For dyslexic brains, excellent function typically means traits like the ability to see the gist or essence of things or to spot the larger context behind a given situation or idea; multidimensionality of perspective; the ability to see new, unusual, or distant connections; inferential reasoning and ambiguity detection; the ability to recombine things in novel ways and a general inventiveness and intentionality during tasks that others take for granted.
Our school is filled with bright and dedicated students whose brains are wired a bit differently. They work to forge new pathways to learn the basic skills that the school system imprints on the rest of us through more conventional methods. As a "lefty" living in a right-handed world, I have a small window of understanding for the much larger hurdle that they have to overcome. Unfortunately, as schools, families, and even employers we often focus on the "can't" part of the equation as in "they can't learn in the same way as most people" instead of recognizing and celebrating the "can" - "they can see and do things with ease that baffle their more linear peers".
This past week I had the privilege of joining seven of our Grade 5 students, their parents, and coaches to Knoxville, Tennessee for the Global Finals of Destination Imagination. Destination Imagination, the world's largest creative problem-solving programme for elementary and secondary students, is an educational programme in which student teams solve open-ended Challenges and present their solutions at regional, provincial or national tournaments. Teams are tested to think on their feet, work together and devise original solutions that satisfy the requirements of the Challenges. Students gain more than just basic knowledge and skills - they "learn to unleash their imaginations and take unique approaches to problem-solving".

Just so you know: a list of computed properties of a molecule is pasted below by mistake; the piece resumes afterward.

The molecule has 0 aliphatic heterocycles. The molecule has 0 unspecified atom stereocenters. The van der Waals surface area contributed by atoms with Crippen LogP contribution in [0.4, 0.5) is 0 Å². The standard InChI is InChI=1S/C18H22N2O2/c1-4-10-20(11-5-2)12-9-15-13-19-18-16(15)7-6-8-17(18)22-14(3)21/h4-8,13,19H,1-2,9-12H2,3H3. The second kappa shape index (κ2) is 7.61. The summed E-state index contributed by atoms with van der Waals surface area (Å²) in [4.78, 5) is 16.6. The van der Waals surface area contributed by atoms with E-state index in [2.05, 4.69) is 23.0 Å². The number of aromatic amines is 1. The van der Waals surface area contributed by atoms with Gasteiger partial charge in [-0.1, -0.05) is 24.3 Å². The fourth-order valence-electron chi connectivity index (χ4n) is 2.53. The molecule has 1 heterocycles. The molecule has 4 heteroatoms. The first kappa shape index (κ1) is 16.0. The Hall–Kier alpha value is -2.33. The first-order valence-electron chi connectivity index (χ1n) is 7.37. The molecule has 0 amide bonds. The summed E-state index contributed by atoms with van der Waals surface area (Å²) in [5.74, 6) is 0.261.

In the lead up to the finals, our students excelled in their regional competition and placed second in British Columbia in their age group and challenge category. This qualified them to head to Knoxville where they joined almost 10,000 students from 12 countries, almost all US states, and six Canadian provinces (BC, Alberta, Manitoba, Ontario, Quebec and Nova Scotia). Now most of our students will never be star athletes or straight "A" students, and they probably won't be the ones whose provincial examination results will be published in the local paper. But many of our students have the potential to be the ones creatively solving the scientific and engineering problems of the future; or the ones designing the most intriguing structures; finding ways out of our environmental quagmire; or creating great works of performance or visual art.
Our students are the outliers who will help society to make remarkably creative leaps into the future. But this will only happen as long as today's teachers and parents help to provide the opportunities for them to flex their creative muscle, to apply their considerable talents and to recognize the fact that being different is not necessarily a bad thing!
So how did our kids do in Knoxville? Well, they didn't win, but they did wonderfully well. As parents and educators we could not have been more proud of their efforts. They were focused and energetic, creative and funny and, (unlike all of us adults), relaxed; as if being in Grade 5, and competing in a world championship, was just another day at the office!
Our students learn differently, and that's what makes them so amazing!